The website is maintained and developed by a small team of administrators (the Wikimapia Team), who introduce new features and determine further evolution course. Improvements are largely based on a feedback system from registered users through public forum discussions, bug reports and feature requests.
The registered user community is largely self-organized, with users communicating through an internal message system and through a public forum. Map editing rewards the user "experience points" and milestone "awards" assigned by the system.
Registered users are automatically ranked in levels according to accumulated experience points, with higher levels gaining access to advanced tools and having less restrictions on editing activity. A registered user may be promoted to an "Advanced User" (AU) status as other existing AUs deem it fit. Additional editing and moderation tools, which includes the authority to ban users are given to an Advanced User, who is given the responsibility of countering vandalism in the map.
Special roles of maintaining the website forum, place categories, and the Wikimapia Documentation (Docs) are also given by the Wikimapia Team to some users.
The data in Wikimapia is derived from voluntary contributors who visit and add the information on the website. The textual description attached to each place object is in free format, having no restriction about style, with the exception of possessing a Neutral Point of View, where "neutral" is explained to exclude "Feelings, opinions, experiences, words which display a personal bias or agenda, politics and/or religion". Citing the source of the information is optional, and a link to a relevant and existing Wikipedia article is encouraged.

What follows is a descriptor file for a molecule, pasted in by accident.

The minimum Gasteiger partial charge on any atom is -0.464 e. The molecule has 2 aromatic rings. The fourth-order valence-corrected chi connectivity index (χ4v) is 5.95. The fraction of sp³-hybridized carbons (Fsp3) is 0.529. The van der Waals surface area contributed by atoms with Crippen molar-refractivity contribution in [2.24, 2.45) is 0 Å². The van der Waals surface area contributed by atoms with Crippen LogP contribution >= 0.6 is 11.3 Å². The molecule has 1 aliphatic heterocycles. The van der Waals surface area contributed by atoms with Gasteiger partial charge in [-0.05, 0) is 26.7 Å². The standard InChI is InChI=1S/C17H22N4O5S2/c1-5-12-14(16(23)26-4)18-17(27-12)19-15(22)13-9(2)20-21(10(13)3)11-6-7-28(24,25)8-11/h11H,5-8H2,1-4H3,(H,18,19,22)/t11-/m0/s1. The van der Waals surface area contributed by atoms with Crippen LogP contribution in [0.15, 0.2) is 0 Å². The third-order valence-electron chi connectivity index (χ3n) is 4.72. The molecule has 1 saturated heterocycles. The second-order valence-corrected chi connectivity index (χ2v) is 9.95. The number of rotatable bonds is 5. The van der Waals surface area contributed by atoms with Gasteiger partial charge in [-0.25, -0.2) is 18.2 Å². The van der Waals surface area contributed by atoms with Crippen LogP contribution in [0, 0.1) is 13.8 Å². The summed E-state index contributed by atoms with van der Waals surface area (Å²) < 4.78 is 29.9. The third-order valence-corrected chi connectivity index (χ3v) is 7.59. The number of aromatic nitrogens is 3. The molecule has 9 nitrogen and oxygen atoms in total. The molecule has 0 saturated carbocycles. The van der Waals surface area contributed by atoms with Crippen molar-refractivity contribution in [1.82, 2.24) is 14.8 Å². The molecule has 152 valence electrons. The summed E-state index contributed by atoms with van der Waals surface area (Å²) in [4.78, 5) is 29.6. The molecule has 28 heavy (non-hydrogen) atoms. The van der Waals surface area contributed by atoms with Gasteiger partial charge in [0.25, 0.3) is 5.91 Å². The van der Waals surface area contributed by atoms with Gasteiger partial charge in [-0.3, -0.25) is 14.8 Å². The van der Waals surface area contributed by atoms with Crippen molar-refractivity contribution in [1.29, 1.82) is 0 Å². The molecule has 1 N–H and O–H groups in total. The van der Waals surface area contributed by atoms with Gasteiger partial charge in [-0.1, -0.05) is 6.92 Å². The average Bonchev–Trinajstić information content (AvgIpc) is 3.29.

In spite of these recommendations, map coverage is generally uneven, with some areas, usually in developing countries, being cluttered with crude outlines, private residences, subjective evaluations or advertisements, requiring constant attention and refining by regular editors.[vague] Information can either be edited or deleted by registered users as they deem it inappropriate.
In December 2009, Wikimapia launched an API and made its content available in several formats for non-commercial use. In December 2010, the data was announced as being available under a Non-Commercial Creative Commons license.
In May 2012, Wikimapia announced that all the content was available under Creative Commons License Attribution-ShareAlike (CC BY-SA).
||This article's Criticism or Controversy section may compromise the article's neutral point of view of the subject. (August 2015)|
Despite this, because the WikiMapia's geo-located data is largely derived from aerial imagery provided from Google Maps (whose imagery is from a number of partners including TerraMetrics, Bluesky), the dataset (and any further derivations from it) may constitute a "derived work". Whilst dependent on jurisdiction, the principle allows aerial photography companies to license their exclusive right to derive geo-data from their imagery (commercially, or under proprietary restrictions).[original research?] Concerns have been raised about this, particularly from similar mapping websites.
Wikimapia functionality is available on:
Is it WikiMapia or Wikimapia? This website is usually more referred to as Wikimapia.
Therefore to make Wikimapia content more accessible for distribution we decided to change Wikimapia license type to the most popular among Wikis "Creative Commons license Attribution-ShareAlike" (CC BY-SA).
|Wikimedia Commons has media related to Wikimapia.|